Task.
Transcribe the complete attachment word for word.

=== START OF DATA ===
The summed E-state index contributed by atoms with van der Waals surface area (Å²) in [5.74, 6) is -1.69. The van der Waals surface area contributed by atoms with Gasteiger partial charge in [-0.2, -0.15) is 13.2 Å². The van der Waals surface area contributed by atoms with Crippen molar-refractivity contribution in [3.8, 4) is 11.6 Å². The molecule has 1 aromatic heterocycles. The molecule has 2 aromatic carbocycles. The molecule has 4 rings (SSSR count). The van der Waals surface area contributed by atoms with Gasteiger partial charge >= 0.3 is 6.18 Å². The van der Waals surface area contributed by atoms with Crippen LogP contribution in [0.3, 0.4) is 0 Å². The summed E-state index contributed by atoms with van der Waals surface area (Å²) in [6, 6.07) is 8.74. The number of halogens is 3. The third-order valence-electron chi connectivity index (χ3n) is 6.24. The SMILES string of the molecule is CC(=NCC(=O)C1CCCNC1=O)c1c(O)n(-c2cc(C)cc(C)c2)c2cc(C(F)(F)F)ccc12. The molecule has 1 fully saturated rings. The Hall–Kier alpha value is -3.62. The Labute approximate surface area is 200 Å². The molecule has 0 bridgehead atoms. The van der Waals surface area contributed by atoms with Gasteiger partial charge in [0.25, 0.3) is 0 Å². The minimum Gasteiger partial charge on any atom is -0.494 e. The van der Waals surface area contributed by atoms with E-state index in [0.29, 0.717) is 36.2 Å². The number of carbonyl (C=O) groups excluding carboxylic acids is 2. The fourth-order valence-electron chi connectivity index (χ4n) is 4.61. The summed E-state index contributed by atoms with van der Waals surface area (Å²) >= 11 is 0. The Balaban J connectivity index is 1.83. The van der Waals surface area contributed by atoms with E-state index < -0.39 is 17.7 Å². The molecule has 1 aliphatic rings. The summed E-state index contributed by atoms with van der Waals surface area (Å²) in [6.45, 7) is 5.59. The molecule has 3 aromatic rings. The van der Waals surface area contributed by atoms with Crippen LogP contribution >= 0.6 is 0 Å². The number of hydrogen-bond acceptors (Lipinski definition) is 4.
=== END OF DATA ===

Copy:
The summed E-state index contributed by atoms with van der Waals surface area (Å²) in [5.74, 6) is -1.69. The van der Waals surface area contributed by atoms with Gasteiger partial charge in [-0.2, -0.15) is 13.2 Å². The van der Waals surface area contributed by atoms with Crippen molar-refractivity contribution in [3.8, 4) is 11.6 Å². The molecule has 1 aromatic heterocycles. The molecule has 2 aromatic carbocycles. The molecule has 4 rings (SSSR count). The van der Waals surface area contributed by atoms with Gasteiger partial charge >= 0.3 is 6.18 Å². The van der Waals surface area contributed by atoms with Crippen LogP contribution in [0.3, 0.4) is 0 Å². The summed E-state index contributed by atoms with van der Waals surface area (Å²) in [6, 6.07) is 8.74. The number of halogens is 3. The third-order valence-electron chi connectivity index (χ3n) is 6.24. The SMILES string of the molecule is CC(=NCC(=O)C1CCCNC1=O)c1c(O)n(-c2cc(C)cc(C)c2)c2cc(C(F)(F)F)ccc12. The molecule has 1 fully saturated rings. The Hall–Kier alpha value is -3.62. The Labute approximate surface area is 200 Å². The molecule has 0 bridgehead atoms. The van der Waals surface area contributed by atoms with Gasteiger partial charge in [0.25, 0.3) is 0 Å². The minimum Gasteiger partial charge on any atom is -0.494 e. The van der Waals surface area contributed by atoms with E-state index in [0.29, 0.717) is 36.2 Å². The number of carbonyl (C=O) groups excluding carboxylic acids is 2. The fourth-order valence-electron chi connectivity index (χ4n) is 4.61. The summed E-state index contributed by atoms with van der Waals surface area (Å²) >= 11 is 0. The Balaban J connectivity index is 1.83. The van der Waals surface area contributed by atoms with E-state index < -0.39 is 17.7 Å². The molecule has 1 aliphatic rings. The summed E-state index contributed by atoms with van der Waals surface area (Å²) in [6.45, 7) is 5.59. The molecule has 3 aromatic rings. The van der Waals surface area contributed by atoms with Crippen LogP contribution >= 0.6 is 0 Å². The number of hydrogen-bond acceptors (Lipinski definition) is 4.